- David Hemsoll
- , revised by Eve D’Ambra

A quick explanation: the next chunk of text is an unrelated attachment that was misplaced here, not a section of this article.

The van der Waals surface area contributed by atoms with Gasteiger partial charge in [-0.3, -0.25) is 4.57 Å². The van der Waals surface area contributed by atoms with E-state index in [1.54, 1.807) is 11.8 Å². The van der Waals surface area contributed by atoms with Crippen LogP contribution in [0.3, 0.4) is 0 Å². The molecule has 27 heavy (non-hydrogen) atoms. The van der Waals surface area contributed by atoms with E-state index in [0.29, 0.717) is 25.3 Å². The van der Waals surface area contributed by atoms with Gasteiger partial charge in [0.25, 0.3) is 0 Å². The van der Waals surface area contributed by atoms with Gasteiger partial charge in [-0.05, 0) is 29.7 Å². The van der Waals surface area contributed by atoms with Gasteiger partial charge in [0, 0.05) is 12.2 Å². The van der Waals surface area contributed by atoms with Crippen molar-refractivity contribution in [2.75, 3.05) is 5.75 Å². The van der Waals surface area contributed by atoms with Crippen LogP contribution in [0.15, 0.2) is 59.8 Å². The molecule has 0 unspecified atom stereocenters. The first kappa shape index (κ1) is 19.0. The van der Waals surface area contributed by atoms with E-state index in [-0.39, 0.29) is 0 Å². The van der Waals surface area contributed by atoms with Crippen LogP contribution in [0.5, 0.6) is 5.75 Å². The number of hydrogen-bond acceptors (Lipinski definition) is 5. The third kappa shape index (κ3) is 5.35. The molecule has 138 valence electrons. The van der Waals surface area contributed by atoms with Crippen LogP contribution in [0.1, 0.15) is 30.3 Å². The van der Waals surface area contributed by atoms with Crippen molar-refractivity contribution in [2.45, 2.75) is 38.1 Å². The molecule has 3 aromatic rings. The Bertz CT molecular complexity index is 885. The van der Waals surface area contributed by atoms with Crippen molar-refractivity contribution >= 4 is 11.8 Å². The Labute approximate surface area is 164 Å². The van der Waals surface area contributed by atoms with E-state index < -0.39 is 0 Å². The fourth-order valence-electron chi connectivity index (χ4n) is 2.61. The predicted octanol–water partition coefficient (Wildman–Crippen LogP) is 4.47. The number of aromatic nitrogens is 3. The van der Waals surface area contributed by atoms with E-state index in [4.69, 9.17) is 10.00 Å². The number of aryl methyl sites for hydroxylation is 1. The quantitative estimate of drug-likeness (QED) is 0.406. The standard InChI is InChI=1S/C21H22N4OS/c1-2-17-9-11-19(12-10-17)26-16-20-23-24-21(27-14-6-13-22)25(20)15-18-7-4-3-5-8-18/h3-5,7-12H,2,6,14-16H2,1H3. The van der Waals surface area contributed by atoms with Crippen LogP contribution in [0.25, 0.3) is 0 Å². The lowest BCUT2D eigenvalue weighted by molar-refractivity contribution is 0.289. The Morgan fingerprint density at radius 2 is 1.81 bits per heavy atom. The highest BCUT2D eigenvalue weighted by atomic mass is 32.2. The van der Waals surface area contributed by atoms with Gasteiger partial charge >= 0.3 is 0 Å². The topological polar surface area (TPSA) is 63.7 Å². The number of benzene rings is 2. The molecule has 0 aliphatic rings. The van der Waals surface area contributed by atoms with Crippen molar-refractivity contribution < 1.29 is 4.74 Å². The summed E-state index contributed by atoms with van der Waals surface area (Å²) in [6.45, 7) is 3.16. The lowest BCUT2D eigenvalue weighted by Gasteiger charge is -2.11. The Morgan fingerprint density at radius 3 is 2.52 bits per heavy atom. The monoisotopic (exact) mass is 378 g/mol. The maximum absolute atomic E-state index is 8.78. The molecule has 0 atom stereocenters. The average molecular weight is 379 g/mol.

One of Rome’s hills and site of the official imperial residence until the 4th century AD. The hill itself is roughly rectangular with steeply sloping sides and is situated at the centre of the city overlooking the valley of the Forum Romanum to the north-east, with its slightly lower north-western extension, sometimes called the Germalus, rising sharply from near the Tiber. In Roman times the Palatine (Lat. Palatium) was thought to have been the site of the citadel of the legendary king Evander and of the original walled city founded by Romulus; it was certainly inhabited in remote antiquity: the remains of three huts discovered at the western corner date back to the 8th century BC. From around the beginning of the 2nd century BC it became one of the city’s most fashionable districts and was the setting of a number of well-appointed houses belonging to wealthy patricians. Residents during the 1st century BC included Cicero, Mark Antony, and the future emperor Augustus (...